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A logo of Japan's high-tech giant Hitachi at an exhibition in Tokyo on October 29, 2013. Hitachi announced its group net profit rose 8.8 percent in the first half of the fiscal year, from a year earlier to 32.77 billion yen as the weaker yen and cost-cutting. AFP PHOTO / Yoshikazu TSUNO        (Photo credit should read YOSHIKAZU TSUNO/AFP/Getty Images)

YOSHIKAZU TSUNO | AFP | Getty Images

A logo of Japan’s high-tech giant Hitachi at an exhibition in Tokyo on October 29, 2013. Hitachi announced its group net profit rose 8.8 percent in the first half of the fiscal year, from a year earlier to 32.77 billion yen as the weaker yen and cost-cutting. AFP PHOTO / Yoshikazu TSUNO (Photo credit should read YOSHIKAZU TSUNO/AFP/Getty Images)

Japan’s Nikkei business daily reported that Hitachi had decided to freeze the project, although it also reported that the board had yet to vote to make it a formal decision.

A spokeswoman for British Prime Minister Theresa May said talks with Hitachi were continuing.

“On Hitachi, the negotiations on that are ongoing and those are obviously commercially sensitive so I can’t comment,” the government spokeswoman told reporters when asked about the reports.

May met Japanese Prime minister Shinzo Abe this week in London. He told her Japan did not want to see a disorderly Brexit when Britain leaves the European Union in March.

Hitachi said in Friday’s statement that it had been assessing the project “including its potential suspension and related financial impact.”

“Should any matter arise which needs to be disclosed Hitachi will announce information in a timely manner,” Hitachi said.

Nikkei reported that Hitachi had decided to freeze the project, leading to a special loss of 200 billion to 300 billion yen ($1.9 billion to $2.8 billion) for the year ending in March. Hitachi’s board would vote on the suspension at a meeting next week, it reported without citing its sources.

In Friday’s statement, Hitachi said: “These articles aren’t based on Hitachi’s decision or disclosed information.”

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Apple lays off over 200 from Project Titan autonomous vehicle group

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In August 2018, Apple enlisted a Tesla engineering vice president and Apple veteran, Doug Field, to lead the Titan team alongside Bob Mansfield. This week’s dismissals from the group were seen, internally, as anticipated restructuring under the relatively new leadership.

Other employees who were impacted by the restructuring of Project Titan are staying at Apple, but moving to different parts of the company.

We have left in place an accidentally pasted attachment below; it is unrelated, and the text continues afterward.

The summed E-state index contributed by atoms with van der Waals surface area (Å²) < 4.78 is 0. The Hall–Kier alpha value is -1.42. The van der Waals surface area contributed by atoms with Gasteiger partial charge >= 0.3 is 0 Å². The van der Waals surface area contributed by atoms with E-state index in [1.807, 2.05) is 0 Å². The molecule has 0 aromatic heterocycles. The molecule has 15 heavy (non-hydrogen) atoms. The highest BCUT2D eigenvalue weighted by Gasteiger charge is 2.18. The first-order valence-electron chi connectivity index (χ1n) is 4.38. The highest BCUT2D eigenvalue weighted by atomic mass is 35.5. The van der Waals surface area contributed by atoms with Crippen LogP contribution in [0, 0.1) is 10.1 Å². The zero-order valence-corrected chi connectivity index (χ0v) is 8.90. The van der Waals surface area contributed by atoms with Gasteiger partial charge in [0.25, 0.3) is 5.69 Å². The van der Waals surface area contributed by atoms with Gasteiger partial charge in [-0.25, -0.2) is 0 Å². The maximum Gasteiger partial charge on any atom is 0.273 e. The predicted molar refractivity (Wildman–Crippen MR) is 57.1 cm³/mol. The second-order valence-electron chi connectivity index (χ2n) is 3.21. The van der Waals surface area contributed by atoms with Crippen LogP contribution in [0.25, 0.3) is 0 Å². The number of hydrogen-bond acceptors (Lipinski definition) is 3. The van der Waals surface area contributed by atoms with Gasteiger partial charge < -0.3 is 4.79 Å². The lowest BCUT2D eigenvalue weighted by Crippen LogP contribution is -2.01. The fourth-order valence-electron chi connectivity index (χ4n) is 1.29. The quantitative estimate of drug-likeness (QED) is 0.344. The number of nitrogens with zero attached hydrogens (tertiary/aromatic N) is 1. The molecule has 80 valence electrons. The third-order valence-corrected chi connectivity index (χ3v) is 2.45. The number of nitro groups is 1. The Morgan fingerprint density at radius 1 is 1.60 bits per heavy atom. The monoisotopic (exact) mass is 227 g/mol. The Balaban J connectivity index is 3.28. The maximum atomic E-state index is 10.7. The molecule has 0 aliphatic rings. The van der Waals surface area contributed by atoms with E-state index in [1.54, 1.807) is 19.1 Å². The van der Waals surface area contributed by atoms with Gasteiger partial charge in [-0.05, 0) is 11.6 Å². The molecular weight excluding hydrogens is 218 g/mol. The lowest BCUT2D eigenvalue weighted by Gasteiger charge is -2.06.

Of late, Apple CEO Tim Cook has touted his company’s initiatives in health as the key to its future growth. “I believe, if you zoom out into the future, and you look back, and you ask the question, “What was Apple’s greatest contribution to mankind?” it will be about health,” Cook told CNBC’s Jim Cramer.

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Company Vice President Sean Kim said the memory demand slowdown would be bigger than expected into the first half of 2019 due to China’s economic slowdown and the U.S.-China “trade situation,” according to Reuters.

Kim’s comments came days after China announced that the country’s economic growth in 2018 was its slowest in nearly three decades. At the same time, Beijing and Washington are attempting to strike a deal amid an ongoing trade dispute which has seen the two largest economies in the world slap billions of dollars worth of tariffs on each other’s goods.

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Yoo’s sentiments were echoed by Sanjeev Rana, a senior analyst at CLSA.

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Huawei CFO extradition could be complicated: ex-US ambassador to China

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“Whenever a chief executive starts to voice his or her thoughts on the case, that’s a huge additional complication for the prosecution,” Baucus added. “In this case, it’s President Trump’s statement with respect to the Meng case … it makes it harder for the prosecution to get the extradition.”

Earlier this week, Canadian newspaper Global and Mail reported that the U.S. has told Canada it will formally request for Meng’s extradition — though no timeline was specified.

For its part, China has demanded the U.S. drop the extradition request. According to Canada, Beijing detained more than a dozen of its citizens after Meng’s arrest.

Baucus warned that if the U.S. extradition request is granted, it would have a major impact on the U.S.-China relationship.

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— Reuters and CNBC’s Kate Fazzini contributed to this report.

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